Cerro Mercedario

January 11-20, 2020


Barreal / San Juan, Argentina

Cerro Mercedario locates in the central Andes, in San Juan province of Argentina not far from the Chilean border. The exact elevation is somewhat arbitrary as different sources indicate it’s likely somewhere between 6700 m and 6770 m. It seems like around 6720 m is more accepted in at least the English-speaking countries, which places this peak as the 8th highest in South America. This peak locates only about 100 km north of Aconcagua and boasts a lot of similarities with the taller neighbour. They both have a shear, technical south face but also a “standard route” that in the right conditions, is nothing fancier than “class 1 walk-up”. Because of the drier climate, the standard route (Inca Route) on Mercedario might not touch snow at all in the summer seasons. This doesn’t mean these 6000 m Andes peaks are easy as the altitude and the weather (mostly due to high winds) still deserve a lot of respect and climbing these peaks are still very physically demanding. Comparing with Aconcagua, Mercedario has a shorter approach but a much more remote feeling. There is no crowds, no regulation nor permit required, but the logistic complications of getting to the start of the trek can sometimes be a major hassle, especially for foreigners.

A few months ago Connor McEntee invited me to climb two of the world’s top 100 peaks by prominence in the Andes – Ojos del Salado and Mercedario, with Alaskan climber David Hart at the beginning of the new year. At that time I was still “in” for a mission to climb some Ecuadorian volcanoes but that trip quickly fell apart. I agreed to join even though my priority wasn’t the prominence list, but rather to climb above 6000 m elevation. I had bigger plans about the Himalayas and I needed to familiarize myself with the fundamentals of high altitude climbing. This trip sounded like a perfect introductory as both Ojos del Salado and Mercedario are non-technical with little to worry about beside the weather and altitude. One might ask why not climbing Aconcagua and the answer is very simple – both partners of mine had already climbed it… David Hart has arguably one of the most prolific peak-bagging resumes online, having climbed far more peaks in Alaska/Yukon than probably anyone else and also Broad Peak without oxygen nor guide, so we had a very strong team. Connor did all of the research, planning and the logistics and the plan was to climb Mercedario first, using this peak as acclimation ground in order to climb the high peaks in Atacama in a smash-and-grab fashion. Connor and I would stay in the Andes for exactly a month but Dave had to leave one week before us. Aside from the two main objectives we also wanted to climb Marmolejo, the southernmost 6000 m peak on Earth, as well as more 6000 m volcanoes around, and to the north of Ojos del Salado. We would stay on Mercedario until weather allowed us to climb it, and there was no specific sequence as which peak(s) we would climb next after Mercedario. Aside from the first few days the exact itinerary would be determined purely based on weather and how we felt, at the very last minute. The reason is simple as we wanted to maximize our chance of success on each of these climbs.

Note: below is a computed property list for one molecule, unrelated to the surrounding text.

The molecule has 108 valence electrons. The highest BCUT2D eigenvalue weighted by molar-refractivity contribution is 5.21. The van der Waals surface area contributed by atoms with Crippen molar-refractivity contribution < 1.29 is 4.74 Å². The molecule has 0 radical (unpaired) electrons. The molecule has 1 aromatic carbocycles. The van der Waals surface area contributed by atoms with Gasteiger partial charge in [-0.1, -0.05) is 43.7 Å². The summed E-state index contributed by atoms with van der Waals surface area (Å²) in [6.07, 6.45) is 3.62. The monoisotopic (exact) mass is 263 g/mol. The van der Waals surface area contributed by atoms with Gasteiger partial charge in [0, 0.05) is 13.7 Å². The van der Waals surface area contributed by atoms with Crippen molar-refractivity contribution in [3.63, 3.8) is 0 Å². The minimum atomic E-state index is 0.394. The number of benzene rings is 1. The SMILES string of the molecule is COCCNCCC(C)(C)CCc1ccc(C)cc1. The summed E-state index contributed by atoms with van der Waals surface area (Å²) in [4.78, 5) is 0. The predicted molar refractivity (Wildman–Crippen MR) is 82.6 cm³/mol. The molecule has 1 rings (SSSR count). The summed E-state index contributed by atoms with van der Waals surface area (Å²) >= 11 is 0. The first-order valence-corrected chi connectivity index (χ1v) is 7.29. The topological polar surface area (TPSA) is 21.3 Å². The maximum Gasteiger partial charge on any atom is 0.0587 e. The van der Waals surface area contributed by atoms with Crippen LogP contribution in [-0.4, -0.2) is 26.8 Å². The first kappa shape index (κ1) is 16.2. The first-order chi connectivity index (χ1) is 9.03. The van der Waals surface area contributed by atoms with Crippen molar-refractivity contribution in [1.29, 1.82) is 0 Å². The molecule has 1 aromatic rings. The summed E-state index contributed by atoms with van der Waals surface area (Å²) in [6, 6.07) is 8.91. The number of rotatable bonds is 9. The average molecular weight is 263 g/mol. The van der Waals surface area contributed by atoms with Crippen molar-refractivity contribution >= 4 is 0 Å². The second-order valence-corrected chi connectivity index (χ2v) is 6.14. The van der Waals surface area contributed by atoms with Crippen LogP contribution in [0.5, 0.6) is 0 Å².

For the logistics and transportation from Mendoza, Argentina to the trail-head at Laguna Blanca we picked Grajales. Although significantly more expensive than its competitors this is the biggest logistic company out there and seemed much more responsive in communication. The ride would be over 5 hours by truck. Connor flew to Mendoza a few days prior to the trip to sort out a few more things while Dave and I booked a series of connecting flights over Jan. 9 and 10. We would depart Mendoza on Jan. 11 leaving no room of error in these flights, which seemed like a risky decision. It turned out both my Air Canada flight to Los Angeles and the LATAM flight to Santiago, Chile were delayed, but thankfully caused no issue. On the bright side, it proved again that obtaining a window seat is very worthwhile. Dave and I arrived in Mendoza in the morning of Jan. 10, took a taxi to Fuente Mayor Hotel in the downtown where we grouped with Connor. The three of us then spent the rest of this day shopping in the city for food and fuel.

The southern Olympics seen from the Air Canada flight YVR to LAX

The Three Sisters and Mt. Bachelor in central Oregon

Flying over the Andes on LATAM flight SCL to MDZ. Volcan San Jose at center.

Volcan Tupungato dominates the skyline right of center

Our first meal in Mendoza also my first meal in South America

Exploring the city in the evening. This is the time when people actually go out.

Carlos from Grajales showed up at 10 am and helped us loading all of the heavy shits into his Toyota Hilux and we were soon on the roads. We drove up following Rio de Mendoza to Uspallata where we took the lunch break. We all stuffed in plenty of empanadas and resumed the northwards drive towards San Juan province border. The road apparently doesn’t see much traffic as the Mendoza side of the border becomes unpaved for a long stretch. Into San Juan province we didn’t have to go actually into the town of Barreal to turn onto the mining roads following Rio de Los Patos and then Rio Blanco, slowing working our ways towards the north-east flanks of Cerro Mercedario. We learnt that the bridge over Rio Colorado was washed out but recently repaired. We were very lucky as a downed bridge could have ruined the whole trip. The last few miles leaving Rio Blanco towards Laguna Blanca was narrow and steep, but not as rough as some sources indicated. Carlos dropped as at the refugio a few kilometers past Laguna Blanca, at around 3150 m. This refugio was apparently constructed for mining purposes, but nowadays is more often used as a staging area for climbers. The elevation of this refugio served perfectly as the first night for acclimation so we spent the next few hours hanging around. The only downside was the lack of (clean) water sources. I made a mistake for not bringing extra water and was forced to drink most of my Gatorade, that was supposed to be brought to basecamp for luxuries.